I was extremely nervous about what the 2019-2020 school year at the University of Kentucky would hold for me. One of the first hurdles I had to jump over was the reality that this was traditionally going to be my graduation year. I became a wildcat in August of 2016. At the time, I believed that I would follow the "normal" graduate in four years timeline associated with going to college. However, I didn't know that I would lose passion for the major I entered college to pursue. I also wasn't aware that I would wait until the end of first semester of my junior year to finally have the guts to change majors.
Although changing my major was one of the most stressful decisions I've ever had to make, it's been one of the best. But I knew that by doing it that late in my collegiate career meant that I wouldn't be graduating "on time." My parents helped me a lot in this transition. They reminded me that there is nothing wrong with staying in school longer, especially if it meant that I was pursuing a career I was truly passionate about. They gave me positive words of affirmation, prayed for me, and inspired me to keep pushing.
Another thing I faced at the start of this past school year was the fact that I had a lot on my plate. I was balancing two jobs, one as a newly appointed Resident Advisor and another working my third football season at Kroger Field. I was scared about how I would manage my new obligations and my schoolwork to say the least. I knew that being an RA came with a lot of responsibility and I didn't want to let my RD, co-workers, or my residents down because of everything I had going on.
However, I quickly realized that I could manage it all. It took a lot of trial and error, but I came up with a structured schedule centered around my RA duties. I fell in love with my building staff and with helping my residents out. Some days were definitely more rough than others, but I realized that I was getting the hang of my new academic lifestyle.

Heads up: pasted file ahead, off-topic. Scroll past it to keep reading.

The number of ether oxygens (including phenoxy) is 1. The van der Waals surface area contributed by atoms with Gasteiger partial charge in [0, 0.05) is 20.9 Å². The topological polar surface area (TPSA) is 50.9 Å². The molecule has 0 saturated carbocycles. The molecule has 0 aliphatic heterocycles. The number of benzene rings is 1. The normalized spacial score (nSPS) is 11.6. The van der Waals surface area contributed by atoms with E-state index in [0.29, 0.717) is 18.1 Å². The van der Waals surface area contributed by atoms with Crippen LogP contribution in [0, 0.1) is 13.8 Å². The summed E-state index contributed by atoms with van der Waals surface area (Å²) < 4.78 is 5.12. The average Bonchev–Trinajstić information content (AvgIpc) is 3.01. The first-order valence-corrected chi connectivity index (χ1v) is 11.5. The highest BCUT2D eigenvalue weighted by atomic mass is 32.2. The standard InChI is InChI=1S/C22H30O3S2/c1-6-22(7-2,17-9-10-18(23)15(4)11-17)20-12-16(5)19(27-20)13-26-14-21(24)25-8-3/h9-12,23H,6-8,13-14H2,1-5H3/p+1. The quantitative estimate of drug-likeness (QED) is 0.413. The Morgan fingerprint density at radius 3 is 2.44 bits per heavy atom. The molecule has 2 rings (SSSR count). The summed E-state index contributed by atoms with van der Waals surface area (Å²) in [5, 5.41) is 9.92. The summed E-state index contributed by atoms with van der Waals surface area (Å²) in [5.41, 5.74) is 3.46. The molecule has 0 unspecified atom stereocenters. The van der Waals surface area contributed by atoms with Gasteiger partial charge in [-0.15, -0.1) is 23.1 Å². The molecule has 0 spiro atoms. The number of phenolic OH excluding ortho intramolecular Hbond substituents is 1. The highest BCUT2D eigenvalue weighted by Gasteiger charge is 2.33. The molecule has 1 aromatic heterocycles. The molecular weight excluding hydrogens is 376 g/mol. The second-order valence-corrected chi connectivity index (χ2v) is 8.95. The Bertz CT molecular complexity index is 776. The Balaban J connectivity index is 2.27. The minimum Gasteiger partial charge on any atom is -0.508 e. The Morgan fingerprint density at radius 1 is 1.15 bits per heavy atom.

After Christmas break, I was super excited to get back on campus and back in the flow I had worked so hard to create in the first semester. My plans changed once the COVID-19 pandemic became the center of the world's attention. I had to shift my focus on maintaining my grades, showing up to work, and keeping my residents calm. The university transitioned to online classes. I also had my own fears during this time because as an out of state student, I had to figure out how I was going to complete the semester in Indiana.
Thankfully, my professors were all extremely considerate of the circumstances and made my transition easy. They pushed back due dates when I had computer problems and gave me solid advice when I experienced hardships. I'm also extremely grateful for my parents, who helped me move out of my dorm during the middle of a pandemic. They kept me calm during all of the chaos and motivated me to finish strong when I started doing all my schoolwork online.
So, in spite of the fact that this school year was nothing like I imagined it would be, I'm grateful for all that it taught me. I've learned that I can push through some of the most unexpected hardships and succeed no matter what. Even though I wanted to be a graduate this semester, I'm finally okay with the fact that I won't walk until May 2021. I've changed my perspective on being a fifth year college student. I now understand that college, just like life, is a marathon and not a sprint. And all that truly matters is that I embrace the journey and try my best to finish the strong, no matter the length.